I'm currently working on a project where I need to implement 9 different bandwidth filters on the TMS320C6713 DSK. From what I understand, I can change these settings using the DIP switches. However, there are only 4 DIP switches, so does that mean I am constrained to only implement 4 different filters instead? How can I increase the number of different settings available? I also plan to probably connect a rotary switch which is able to change these settings. Can anyone advise me on this?
You are constrained by the available hardware, any expansion hardware you design or add, your design creativity, and your system requirements.
For example, you could use switches 2-0 as a binary code for one of 8 filters and use switch 3 to toggle a setting. Return sw3 to off or 0, then change sw2-0. This does not give you 9 settings, but it gives you more than 4 and an idea of what you can do. Change the protocol for using the switches to cause a state machine to step through some sequence, but keep in mind that you will have to worry about switch de-bounce.
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Thanks for the reply. So does that mean that for every switch, an "off" and "on" position would correspond to a setting? And if my train of thought is right, that means that the 4 DIP switches would correspond to 4X2 = 8 settings? Sorry if I didnt get you right..could you please further explain to me? And also FYI, I need to get the c6713 DSK board to incorporate other settings such as changing gains, lcd, etc...so I would need more settings. Is this even possible??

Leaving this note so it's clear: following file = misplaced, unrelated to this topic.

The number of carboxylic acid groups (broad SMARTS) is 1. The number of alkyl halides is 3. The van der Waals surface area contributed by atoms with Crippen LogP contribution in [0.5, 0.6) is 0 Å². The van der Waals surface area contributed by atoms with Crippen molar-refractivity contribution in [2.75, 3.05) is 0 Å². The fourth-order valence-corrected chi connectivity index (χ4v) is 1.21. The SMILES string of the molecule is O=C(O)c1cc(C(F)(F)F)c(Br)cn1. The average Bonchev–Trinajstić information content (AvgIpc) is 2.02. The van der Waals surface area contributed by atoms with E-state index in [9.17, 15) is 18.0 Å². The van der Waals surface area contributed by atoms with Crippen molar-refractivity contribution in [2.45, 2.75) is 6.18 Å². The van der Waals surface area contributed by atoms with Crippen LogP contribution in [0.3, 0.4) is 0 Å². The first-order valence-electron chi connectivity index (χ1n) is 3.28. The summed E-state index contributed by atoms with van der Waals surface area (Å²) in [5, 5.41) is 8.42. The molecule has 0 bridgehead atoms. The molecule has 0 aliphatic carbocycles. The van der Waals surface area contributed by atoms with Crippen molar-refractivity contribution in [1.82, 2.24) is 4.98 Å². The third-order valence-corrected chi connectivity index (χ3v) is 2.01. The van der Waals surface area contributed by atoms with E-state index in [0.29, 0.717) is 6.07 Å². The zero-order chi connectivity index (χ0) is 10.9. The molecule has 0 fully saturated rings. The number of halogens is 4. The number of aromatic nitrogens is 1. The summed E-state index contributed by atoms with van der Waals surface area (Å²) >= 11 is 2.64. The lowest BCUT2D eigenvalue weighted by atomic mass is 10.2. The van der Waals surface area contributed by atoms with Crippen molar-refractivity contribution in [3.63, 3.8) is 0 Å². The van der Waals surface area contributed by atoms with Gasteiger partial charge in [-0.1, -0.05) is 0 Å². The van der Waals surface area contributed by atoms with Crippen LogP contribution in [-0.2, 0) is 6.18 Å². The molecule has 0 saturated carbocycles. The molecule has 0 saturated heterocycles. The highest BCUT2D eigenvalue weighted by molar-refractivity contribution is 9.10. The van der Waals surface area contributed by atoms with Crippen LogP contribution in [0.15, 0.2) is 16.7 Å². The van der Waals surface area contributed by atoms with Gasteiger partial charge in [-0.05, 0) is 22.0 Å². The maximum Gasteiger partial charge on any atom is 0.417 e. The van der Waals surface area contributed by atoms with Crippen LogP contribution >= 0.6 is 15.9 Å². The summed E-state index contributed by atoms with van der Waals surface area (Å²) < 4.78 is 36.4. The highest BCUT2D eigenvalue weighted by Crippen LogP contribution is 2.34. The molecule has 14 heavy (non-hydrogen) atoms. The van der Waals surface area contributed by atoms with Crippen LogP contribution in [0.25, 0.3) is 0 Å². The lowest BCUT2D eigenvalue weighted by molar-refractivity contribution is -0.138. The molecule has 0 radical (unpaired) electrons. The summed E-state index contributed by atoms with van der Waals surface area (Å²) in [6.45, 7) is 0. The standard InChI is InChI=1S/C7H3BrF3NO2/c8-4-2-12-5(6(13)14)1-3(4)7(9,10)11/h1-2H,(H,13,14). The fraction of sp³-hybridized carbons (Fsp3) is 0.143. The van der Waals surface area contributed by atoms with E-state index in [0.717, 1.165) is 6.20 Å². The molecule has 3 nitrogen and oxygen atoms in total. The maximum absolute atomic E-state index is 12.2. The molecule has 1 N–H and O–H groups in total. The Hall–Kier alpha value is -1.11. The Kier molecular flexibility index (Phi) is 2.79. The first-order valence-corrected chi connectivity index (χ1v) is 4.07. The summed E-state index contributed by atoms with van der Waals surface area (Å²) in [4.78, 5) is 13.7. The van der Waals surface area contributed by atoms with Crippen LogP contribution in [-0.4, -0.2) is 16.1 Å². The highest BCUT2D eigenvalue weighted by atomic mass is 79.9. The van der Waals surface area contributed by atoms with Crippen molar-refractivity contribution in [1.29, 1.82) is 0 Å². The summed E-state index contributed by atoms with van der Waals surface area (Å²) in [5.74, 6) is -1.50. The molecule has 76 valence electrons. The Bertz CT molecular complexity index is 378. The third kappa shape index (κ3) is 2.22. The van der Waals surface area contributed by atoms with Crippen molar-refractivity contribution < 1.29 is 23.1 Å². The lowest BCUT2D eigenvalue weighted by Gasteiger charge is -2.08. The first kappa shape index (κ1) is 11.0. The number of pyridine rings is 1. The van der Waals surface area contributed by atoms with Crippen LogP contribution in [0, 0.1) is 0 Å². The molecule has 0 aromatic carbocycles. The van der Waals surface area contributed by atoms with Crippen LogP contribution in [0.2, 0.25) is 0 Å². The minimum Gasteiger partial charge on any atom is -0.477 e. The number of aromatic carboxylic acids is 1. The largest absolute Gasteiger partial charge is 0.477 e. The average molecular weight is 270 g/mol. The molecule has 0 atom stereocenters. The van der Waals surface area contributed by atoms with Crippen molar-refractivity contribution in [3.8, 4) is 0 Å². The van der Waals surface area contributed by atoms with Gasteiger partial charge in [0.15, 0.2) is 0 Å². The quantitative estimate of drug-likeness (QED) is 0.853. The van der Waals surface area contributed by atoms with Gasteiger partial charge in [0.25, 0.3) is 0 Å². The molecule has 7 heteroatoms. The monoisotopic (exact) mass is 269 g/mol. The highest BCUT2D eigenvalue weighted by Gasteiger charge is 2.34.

Please advise. Desperate for help.
Thanks so much.
In my opinion, you need to start with just getting one of your nine filters implemented and working right. Then you can add the DIP switch control fro that one filter, and then you can add additional filters and additional controls once you have the basic system working right. Stick with the basics for now, then worry about getting creative later.
With 4 DIP switches you can select 2 to the 4th power possibilities. That is binary encoding, and you really should have learned it early in your programming studies, but better late than never.
You don't need a separate switch to indicate switch-pattern changes. Just keep track of the "current" pattern, for which you have generated filter coefficients etc., and poll the switches every so often. Whenever the pattern doesn't match the stored pattern, store the new pattern as "current" and generate new coefficients etc.
As to specifying additional parameters, so long as you have a host PC attached running Code Composer Studio, you can use standard C stdin and stdout, so you can prompt for input and read input from a console window just as you normally would in any hosted C environment.
The interesting issue is how to interrupt a continous process, such as a read-process-write-repeat loop, which is necessary since whatever you try to type unsolicited at a console window does not cause an interrupt that your program can see to redirect its attention. So it is probably wise to reserve use of the DIP switches for things that need to be changeable during such a processing loop; for example, switch #1 might be used to indicate that the loop should be terminated and the user prompted for new input parameters via the console window, after which processing can resume. It is up to you to figure out how to design the user-input procedure so that the user can exert all the control he needs to.
Thanks for the feedback RandyP and Douglas. Now that I've managed to get some filters working, it would be good to trial and error some of the settings. Will post if things work out in the end.
Appreciate it guys.
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